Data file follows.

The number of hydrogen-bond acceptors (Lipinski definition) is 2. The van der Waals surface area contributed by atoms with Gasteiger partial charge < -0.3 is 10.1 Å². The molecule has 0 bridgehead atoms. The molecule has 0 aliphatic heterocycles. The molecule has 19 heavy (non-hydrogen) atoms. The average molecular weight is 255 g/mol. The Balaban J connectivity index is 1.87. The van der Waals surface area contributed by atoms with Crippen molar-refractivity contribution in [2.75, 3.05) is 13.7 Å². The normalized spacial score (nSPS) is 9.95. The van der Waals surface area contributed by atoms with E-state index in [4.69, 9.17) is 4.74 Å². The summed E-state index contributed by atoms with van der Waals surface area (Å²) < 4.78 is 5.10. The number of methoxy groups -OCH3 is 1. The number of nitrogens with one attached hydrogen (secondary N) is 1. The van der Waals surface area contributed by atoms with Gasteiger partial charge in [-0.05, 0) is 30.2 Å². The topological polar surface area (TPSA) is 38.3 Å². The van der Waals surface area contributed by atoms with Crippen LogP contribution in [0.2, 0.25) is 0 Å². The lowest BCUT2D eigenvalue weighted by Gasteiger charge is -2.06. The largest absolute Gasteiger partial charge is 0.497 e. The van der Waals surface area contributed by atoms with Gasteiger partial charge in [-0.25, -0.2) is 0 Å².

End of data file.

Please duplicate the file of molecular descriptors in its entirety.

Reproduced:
The number of hydrogen-bond acceptors (Lipinski definition) is 2. The van der Waals surface area contributed by atoms with Gasteiger partial charge < -0.3 is 10.1 Å². The molecule has 0 bridgehead atoms. The molecule has 0 aliphatic heterocycles. The molecule has 19 heavy (non-hydrogen) atoms. The average molecular weight is 255 g/mol. The Balaban J connectivity index is 1.87. The van der Waals surface area contributed by atoms with Crippen molar-refractivity contribution in [2.75, 3.05) is 13.7 Å². The normalized spacial score (nSPS) is 9.95. The van der Waals surface area contributed by atoms with E-state index in [4.69, 9.17) is 4.74 Å². The summed E-state index contributed by atoms with van der Waals surface area (Å²) < 4.78 is 5.10. The number of methoxy groups -OCH3 is 1. The number of nitrogens with one attached hydrogen (secondary N) is 1. The van der Waals surface area contributed by atoms with Gasteiger partial charge in [-0.05, 0) is 30.2 Å². The topological polar surface area (TPSA) is 38.3 Å². The van der Waals surface area contributed by atoms with Crippen LogP contribution in [0.2, 0.25) is 0 Å². The lowest BCUT2D eigenvalue weighted by Gasteiger charge is -2.06. The largest absolute Gasteiger partial charge is 0.497 e. The van der Waals surface area contributed by atoms with Gasteiger partial charge in [-0.25, -0.2) is 0 Å².